OPINION: California can’t afford more spills — stop current and future offshore oil drilling

Several bottles lie on a beach.
The recent oil spill in Orange County has devastated beaches, following similar damage from other oil spills including the 2010 Deepwater Horizon Oil spill (pictured). (Courtesy: Deepwater Horizon Response)

Having grown up in Orange County, the shores of Huntington Beach always greet me with a strong sense of nostalgia: Five-year-old me loved getting swept up under the beach’s waves, and high-school me enjoyed shopping and eating along the pier. 

On Oct. 2, between 25,000 and 131,000 gallons of oil leaked from a pipeline off the coast of Southern California and turned the Huntington Beach that I remember into a wasteland. A history of carelessness by oil companies stemming from government complicity will continue to spark disastrous economic and environmental consequences unless offshore oil drilling stops.

One similarity links the large 1969 Santa Barbara oil spill, the 1989 Exxon Valdez spill, the 2010 Deepwater Horizon spill and the now 2021 Orange County spill — oil companies’ failure to self-regulate. In Santa Barbara, Union Oil failed to implement required safety precautions that would have prevented blowouts, and in the Exxon spill, a broken radar and drunk captain caused an oil tanker collision. Following this trend, even after alarms alerted workers to a potential leak, Southern California operators waited over three hours before shutting off the valve and alerting authorities. 

The consequences of the most recent oil spill will last longer and are more damaging than what seemingly quick cleanup efforts would have people believe. 

Environmental scientists Andrea Bonisoli Alquati and Ronald Tjeerdema describe the cascading effects of oil spills that stem from dead marine life. The deaths of marine algae, plants and larvae have entirely disrupted California’s coastal food chains. Even when not physically coated, existing oil in the water, air, and food that is absorbed by marine life and birds causes long-term problems like cancer and neurological damage. Loss of plant life may also lead to erosion that collapses small ecosystems along California’s shores. Alongside existing compounding effects from climate change, seismic drilling and pollution, the environment may never fully recover from these spills.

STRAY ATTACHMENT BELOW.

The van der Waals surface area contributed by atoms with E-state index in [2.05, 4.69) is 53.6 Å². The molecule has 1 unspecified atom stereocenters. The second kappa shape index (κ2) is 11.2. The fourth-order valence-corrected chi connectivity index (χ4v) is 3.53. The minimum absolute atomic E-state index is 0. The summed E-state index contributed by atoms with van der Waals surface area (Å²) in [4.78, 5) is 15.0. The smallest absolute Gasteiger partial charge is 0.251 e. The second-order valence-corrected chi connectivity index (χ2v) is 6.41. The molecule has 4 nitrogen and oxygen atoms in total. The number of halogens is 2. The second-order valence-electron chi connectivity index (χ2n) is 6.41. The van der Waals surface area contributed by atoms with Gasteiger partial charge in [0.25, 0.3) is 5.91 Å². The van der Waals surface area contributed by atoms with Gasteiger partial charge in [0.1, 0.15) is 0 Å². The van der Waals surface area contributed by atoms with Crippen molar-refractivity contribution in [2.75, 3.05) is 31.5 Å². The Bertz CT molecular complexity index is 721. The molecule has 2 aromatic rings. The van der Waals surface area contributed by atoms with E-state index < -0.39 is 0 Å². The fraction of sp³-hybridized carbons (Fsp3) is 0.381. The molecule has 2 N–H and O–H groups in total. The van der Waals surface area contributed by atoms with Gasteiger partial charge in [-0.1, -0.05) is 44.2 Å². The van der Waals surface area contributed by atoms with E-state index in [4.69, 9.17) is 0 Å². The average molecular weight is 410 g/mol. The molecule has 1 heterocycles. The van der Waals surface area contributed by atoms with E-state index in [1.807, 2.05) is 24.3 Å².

Economically, Orange County businesses and taxpayers will suffer. A Huntington Beach class-action lawsuit claims damages of $5 million from a loss of business after the oil spill. Another lawsuit from fishermen and boat captains alleges massive damages (exact number to be determined in trial) from a loss of sea life that funds fishermen’s businesses. As time goes on, more lawsuits from the government and residents will follow. However, Amplify Energy, the owner of the leaked pipeline, will not pay off all these damages: taxpayers will. Not only was Amplify bankrupt four years ago, taxpayers have also already federally subsidized them to the tune of $20 million because of a lack of profit. Taxpayers subsidizing oil companies after spills is not a recent phenomenon: The federal government subsidized Veneco, which was responsible for the Refugio oil spill in 2015, after they declared bankruptcy twice. 

Both state and federal legislators continue to be blindsided, judging from the fact that at any point since the Santa Barbara disaster, they could have stopped these oil spills from happening. California may have stopped issuing new offshore drilling leases beginning in 1969, but permits on existing platforms continue. Governor Gavin Newsom’s administration, even with his campaign platform heavily revolving around the environment, issued five offshore oil drilling permits for drilling on California’s present facilities. 

The federal government isn’t doing much better: Earlier this month, concurrent with President Joe Biden’s powerful speeches about climate change disasters during Hurricane Ida, his administration moved to expand offshore drilling by leasing 78 million acres of the Gulf of Mexico for fossil fuel exploration. The administration argues it is required by a court order to do so (since the process for the lease was initiated under the previous administration), but many environmental groups argue that the federal government has the authority to cancel it. 

The West Coast Ocean Protection Act introduced by Sen. Dianne Feinstein, D-Calif., aims to ban new drilling off the West Coast; however, existing oil leases would remain. The only way to decisively stop oil spills is to end all offshore oil drilling, present and future. If federal and state legislatures do not decommission existing offshore oil rigs, oil spills will continue to cause environmental disaster. 

Kenny Le PZ ’25 is from Anaheim, California. He is a stressed freshman looking to work in public policy.

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